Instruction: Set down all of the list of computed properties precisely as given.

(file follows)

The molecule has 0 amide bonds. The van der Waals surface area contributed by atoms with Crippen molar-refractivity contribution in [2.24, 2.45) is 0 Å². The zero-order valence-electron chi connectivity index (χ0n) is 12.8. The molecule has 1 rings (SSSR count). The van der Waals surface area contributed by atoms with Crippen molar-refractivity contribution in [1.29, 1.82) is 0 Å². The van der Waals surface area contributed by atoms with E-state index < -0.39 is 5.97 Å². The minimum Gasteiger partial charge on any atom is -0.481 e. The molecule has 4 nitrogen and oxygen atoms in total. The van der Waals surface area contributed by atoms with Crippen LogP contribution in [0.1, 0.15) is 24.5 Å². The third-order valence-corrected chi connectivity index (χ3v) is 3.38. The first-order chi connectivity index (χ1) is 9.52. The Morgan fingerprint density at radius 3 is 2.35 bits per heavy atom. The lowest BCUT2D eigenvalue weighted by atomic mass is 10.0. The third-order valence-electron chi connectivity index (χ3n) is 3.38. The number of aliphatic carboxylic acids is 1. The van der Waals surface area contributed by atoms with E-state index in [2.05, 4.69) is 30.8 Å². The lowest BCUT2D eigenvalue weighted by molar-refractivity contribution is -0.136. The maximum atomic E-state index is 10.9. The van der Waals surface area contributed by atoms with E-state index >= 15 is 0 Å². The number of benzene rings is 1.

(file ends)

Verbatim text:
The molecule has 0 amide bonds. The van der Waals surface area contributed by atoms with Crippen molar-refractivity contribution in [2.24, 2.45) is 0 Å². The zero-order valence-electron chi connectivity index (χ0n) is 12.8. The molecule has 1 rings (SSSR count). The van der Waals surface area contributed by atoms with Crippen molar-refractivity contribution in [1.29, 1.82) is 0 Å². The van der Waals surface area contributed by atoms with E-state index < -0.39 is 5.97 Å². The minimum Gasteiger partial charge on any atom is -0.481 e. The molecule has 4 nitrogen and oxygen atoms in total. The van der Waals surface area contributed by atoms with Crippen LogP contribution in [0.1, 0.15) is 24.5 Å². The third-order valence-corrected chi connectivity index (χ3v) is 3.38. The first-order chi connectivity index (χ1) is 9.52. The Morgan fingerprint density at radius 3 is 2.35 bits per heavy atom. The lowest BCUT2D eigenvalue weighted by atomic mass is 10.0. The third-order valence-electron chi connectivity index (χ3n) is 3.38. The number of aliphatic carboxylic acids is 1. The van der Waals surface area contributed by atoms with E-state index in [2.05, 4.69) is 30.8 Å². The lowest BCUT2D eigenvalue weighted by molar-refractivity contribution is -0.136. The maximum atomic E-state index is 10.9. The van der Waals surface area contributed by atoms with E-state index >= 15 is 0 Å². The number of benzene rings is 1.